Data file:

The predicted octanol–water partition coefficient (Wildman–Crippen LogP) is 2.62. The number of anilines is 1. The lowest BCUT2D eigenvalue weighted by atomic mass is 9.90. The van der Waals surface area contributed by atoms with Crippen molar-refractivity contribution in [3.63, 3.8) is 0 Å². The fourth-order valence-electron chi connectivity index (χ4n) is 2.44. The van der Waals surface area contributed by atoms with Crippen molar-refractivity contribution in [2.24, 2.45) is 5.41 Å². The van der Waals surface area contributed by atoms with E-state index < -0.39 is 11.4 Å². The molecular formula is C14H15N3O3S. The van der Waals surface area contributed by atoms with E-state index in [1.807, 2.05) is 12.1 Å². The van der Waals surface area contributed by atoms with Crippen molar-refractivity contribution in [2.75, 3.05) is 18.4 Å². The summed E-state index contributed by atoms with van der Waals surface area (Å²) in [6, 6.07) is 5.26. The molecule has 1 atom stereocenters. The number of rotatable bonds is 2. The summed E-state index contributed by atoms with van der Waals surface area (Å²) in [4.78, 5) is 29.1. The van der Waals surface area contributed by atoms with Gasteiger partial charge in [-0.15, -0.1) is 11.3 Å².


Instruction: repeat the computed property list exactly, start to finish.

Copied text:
The predicted octanol–water partition coefficient (Wildman–Crippen LogP) is 2.62. The number of anilines is 1. The lowest BCUT2D eigenvalue weighted by atomic mass is 9.90. The van der Waals surface area contributed by atoms with Crippen molar-refractivity contribution in [3.63, 3.8) is 0 Å². The fourth-order valence-electron chi connectivity index (χ4n) is 2.44. The van der Waals surface area contributed by atoms with Crippen molar-refractivity contribution in [2.24, 2.45) is 5.41 Å². The van der Waals surface area contributed by atoms with E-state index < -0.39 is 11.4 Å². The molecular formula is C14H15N3O3S. The van der Waals surface area contributed by atoms with E-state index in [1.807, 2.05) is 12.1 Å². The van der Waals surface area contributed by atoms with Crippen molar-refractivity contribution in [2.75, 3.05) is 18.4 Å². The summed E-state index contributed by atoms with van der Waals surface area (Å²) in [6, 6.07) is 5.26. The molecule has 1 atom stereocenters. The number of rotatable bonds is 2. The summed E-state index contributed by atoms with van der Waals surface area (Å²) in [4.78, 5) is 29.1. The van der Waals surface area contributed by atoms with Gasteiger partial charge in [-0.15, -0.1) is 11.3 Å².